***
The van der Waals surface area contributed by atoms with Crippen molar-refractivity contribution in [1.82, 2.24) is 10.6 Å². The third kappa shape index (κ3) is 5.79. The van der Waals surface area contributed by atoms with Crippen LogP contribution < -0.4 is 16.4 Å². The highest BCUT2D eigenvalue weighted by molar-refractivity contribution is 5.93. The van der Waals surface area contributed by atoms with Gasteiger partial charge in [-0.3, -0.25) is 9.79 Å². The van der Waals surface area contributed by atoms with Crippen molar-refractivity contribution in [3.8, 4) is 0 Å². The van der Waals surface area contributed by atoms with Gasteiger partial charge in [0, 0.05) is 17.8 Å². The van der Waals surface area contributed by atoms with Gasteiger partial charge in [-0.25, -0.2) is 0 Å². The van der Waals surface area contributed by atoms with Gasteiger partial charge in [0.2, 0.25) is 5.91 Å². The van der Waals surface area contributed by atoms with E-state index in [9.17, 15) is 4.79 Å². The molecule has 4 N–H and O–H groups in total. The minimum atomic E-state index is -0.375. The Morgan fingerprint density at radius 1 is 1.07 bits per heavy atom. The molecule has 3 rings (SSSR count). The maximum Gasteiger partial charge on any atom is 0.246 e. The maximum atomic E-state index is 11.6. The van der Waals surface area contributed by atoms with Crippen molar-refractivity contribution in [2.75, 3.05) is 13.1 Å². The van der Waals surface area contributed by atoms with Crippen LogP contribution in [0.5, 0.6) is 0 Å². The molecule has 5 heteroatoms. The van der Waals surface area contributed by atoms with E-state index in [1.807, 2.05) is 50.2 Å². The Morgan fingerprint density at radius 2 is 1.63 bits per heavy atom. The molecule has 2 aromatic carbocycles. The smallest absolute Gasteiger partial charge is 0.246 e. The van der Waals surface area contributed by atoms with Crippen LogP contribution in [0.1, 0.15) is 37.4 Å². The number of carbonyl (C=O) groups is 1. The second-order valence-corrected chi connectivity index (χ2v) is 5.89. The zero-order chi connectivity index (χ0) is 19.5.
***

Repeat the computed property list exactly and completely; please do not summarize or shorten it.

The van der Waals surface area contributed by atoms with Crippen molar-refractivity contribution in [1.82, 2.24) is 10.6 Å². The third kappa shape index (κ3) is 5.79. The van der Waals surface area contributed by atoms with Crippen LogP contribution < -0.4 is 16.4 Å². The highest BCUT2D eigenvalue weighted by molar-refractivity contribution is 5.93. The van der Waals surface area contributed by atoms with Gasteiger partial charge in [-0.3, -0.25) is 9.79 Å². The van der Waals surface area contributed by atoms with Crippen molar-refractivity contribution in [3.8, 4) is 0 Å². The van der Waals surface area contributed by atoms with Gasteiger partial charge in [0, 0.05) is 17.8 Å². The van der Waals surface area contributed by atoms with Gasteiger partial charge in [-0.25, -0.2) is 0 Å². The van der Waals surface area contributed by atoms with Gasteiger partial charge in [0.2, 0.25) is 5.91 Å². The van der Waals surface area contributed by atoms with E-state index in [9.17, 15) is 4.79 Å². The molecule has 4 N–H and O–H groups in total. The minimum atomic E-state index is -0.375. The Morgan fingerprint density at radius 1 is 1.07 bits per heavy atom. The molecule has 3 rings (SSSR count). The maximum Gasteiger partial charge on any atom is 0.246 e. The maximum atomic E-state index is 11.6. The van der Waals surface area contributed by atoms with Crippen molar-refractivity contribution in [2.75, 3.05) is 13.1 Å². The van der Waals surface area contributed by atoms with Crippen LogP contribution in [0.5, 0.6) is 0 Å². The molecule has 5 heteroatoms. The van der Waals surface area contributed by atoms with E-state index in [1.807, 2.05) is 50.2 Å². The Morgan fingerprint density at radius 2 is 1.63 bits per heavy atom. The molecule has 2 aromatic carbocycles. The smallest absolute Gasteiger partial charge is 0.246 e. The van der Waals surface area contributed by atoms with Crippen LogP contribution in [0.1, 0.15) is 37.4 Å². The number of carbonyl (C=O) groups is 1. The second-order valence-corrected chi connectivity index (χ2v) is 5.89. The zero-order chi connectivity index (χ0) is 19.5.